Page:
Many thanks to everyone who liked the review. I'm the writer, also a member of the OCN HWBot team.
Originally Posted by Weedvender
Why did Anand go with Intel instead of AMD which has a better IGP?
Anand doesn't write everything on Anandtech
That's why it says 'by ...'
Also the testing was done before the latest Piledriver was released. There are plans to do it again with Trinity.
Originally Posted by tsm106
They could have just used the Samsung memory and tested it from 1333 all the way up to 2400.
It was mainly a review of the memory kits rather than the speed differences. Don't worry, you weren't the only one to think this
Originally Posted by Ben the OCer
AnandTech writes some great reviews and I count them as one of the best tech reviewers out there, but I am kind of surprised by this one. It has some interesting information but the actual test bed and some of the settings are not very relevant. Someone who cares or even knows about memory speed is not likely to be using the onboard HD4000 graphics. Even if they are they wouldn't be using unplayable settings as in the case of Metro 2033 (5.22-5.72 fps) and Civ V (5.98-6.38 fps), among others. He mentions not wanting to use synthetic benchmarks but it's just as bad to use settings and resulting fps that no sane person would tolerate.
Common policy in benchmarking XYZ is to make it the limiting factor in testing. Hence the use of an OC'ed CPU in an ASUS P8Z77-Premium. Despite your comment regarding 'anyone who knows about memory speed is not likely to be using HD4000', you would be actually quite surprised - Intel have released a dual core 65W CPU with HD4000, the i3-3225, due to market demand.
With respect to the gaming settings, you cherry picked those two games. I tested a variety using none of the eye candy and all of the eye candy, to provide comparisons between CPU/iGPU intensive options such as lighting, high resolution textures and the like. The more important graph you should have been concerned about is the % rise against DDR3-1333:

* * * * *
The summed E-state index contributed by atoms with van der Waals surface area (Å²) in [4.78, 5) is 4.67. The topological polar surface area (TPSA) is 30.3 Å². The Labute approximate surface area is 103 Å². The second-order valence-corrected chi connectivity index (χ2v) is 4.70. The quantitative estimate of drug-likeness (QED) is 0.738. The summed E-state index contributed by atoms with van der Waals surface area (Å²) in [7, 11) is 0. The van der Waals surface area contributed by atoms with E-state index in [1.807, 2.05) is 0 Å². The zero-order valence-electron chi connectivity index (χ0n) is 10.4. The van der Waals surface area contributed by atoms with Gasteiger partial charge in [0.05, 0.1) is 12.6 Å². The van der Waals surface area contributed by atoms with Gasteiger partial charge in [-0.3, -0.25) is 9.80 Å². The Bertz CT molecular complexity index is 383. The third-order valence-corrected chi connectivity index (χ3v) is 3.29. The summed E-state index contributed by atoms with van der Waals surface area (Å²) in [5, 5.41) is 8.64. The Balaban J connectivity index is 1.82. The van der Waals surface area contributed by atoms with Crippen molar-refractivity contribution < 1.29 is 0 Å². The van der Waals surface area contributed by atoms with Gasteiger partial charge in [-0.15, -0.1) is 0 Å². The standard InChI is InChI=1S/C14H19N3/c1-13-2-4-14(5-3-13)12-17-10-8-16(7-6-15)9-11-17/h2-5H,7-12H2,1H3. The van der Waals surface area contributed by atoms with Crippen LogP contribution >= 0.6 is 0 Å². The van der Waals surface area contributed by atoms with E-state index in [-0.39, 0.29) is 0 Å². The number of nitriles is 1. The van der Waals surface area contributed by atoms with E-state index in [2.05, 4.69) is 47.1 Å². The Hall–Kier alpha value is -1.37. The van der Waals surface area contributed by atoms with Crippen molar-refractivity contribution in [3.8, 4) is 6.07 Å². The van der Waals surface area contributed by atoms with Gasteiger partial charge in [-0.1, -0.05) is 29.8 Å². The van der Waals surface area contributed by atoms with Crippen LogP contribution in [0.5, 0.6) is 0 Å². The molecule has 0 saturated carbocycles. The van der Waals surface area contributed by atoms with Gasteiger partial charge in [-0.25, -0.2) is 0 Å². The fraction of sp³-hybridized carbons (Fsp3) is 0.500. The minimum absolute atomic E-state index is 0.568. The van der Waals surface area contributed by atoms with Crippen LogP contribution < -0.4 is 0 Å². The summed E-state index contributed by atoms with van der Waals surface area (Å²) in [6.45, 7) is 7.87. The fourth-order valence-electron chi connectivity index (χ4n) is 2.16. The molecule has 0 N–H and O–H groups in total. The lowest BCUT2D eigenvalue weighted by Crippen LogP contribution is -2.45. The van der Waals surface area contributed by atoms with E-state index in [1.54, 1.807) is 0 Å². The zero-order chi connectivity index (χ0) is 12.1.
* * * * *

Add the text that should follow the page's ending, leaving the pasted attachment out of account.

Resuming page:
To quote one of the comments on the article:
"The point of the test was simply: "Lets take a system that is generally fast and put it in a situation where the IGP is being stressed. This will be the best-case scenario for faster RAM helping it. Lets see if it does".
To me the idea was not showing everyone everyday situations where faster RAM will help them, instead it was to see where those situations might lay, by setting up a stressful situation and seeing the results. Most of the results were extremely small differences."
Then in the conclusion he mentions his first rig,
In the comments I mention it is not my first rig. Up until that point I had hand-me-downs or pre-builds. As a result, the first kit I purchased just as a kit rather than as a PC was that kit. I estimated around 2005 as it was around that time I built that machine (2nd year of university then, which I started in 2004. That would put my second year at 2005-2006).
I know reviews are time consuming and take a lot of work, so I don't complain often about reviews unless they deserve it. This review is not up to AnandTech standards and I am honestly surprised they would publish it.
What would you like to see in a memory review? Contrary to what you may think, reviewers are often open to suggestions. We are only individuals, not lords and masters of every different usage scenario. We attempt to cover the vast majority of use cases, and in this review, memory speed gets very important on IGP hence the focus. If you would like to see more of X, less of Y, or include Z, then please let us know. Clicking on the author's name at the top is a direct line to the email.Edited by borandi - 11/12/12 at 9:00am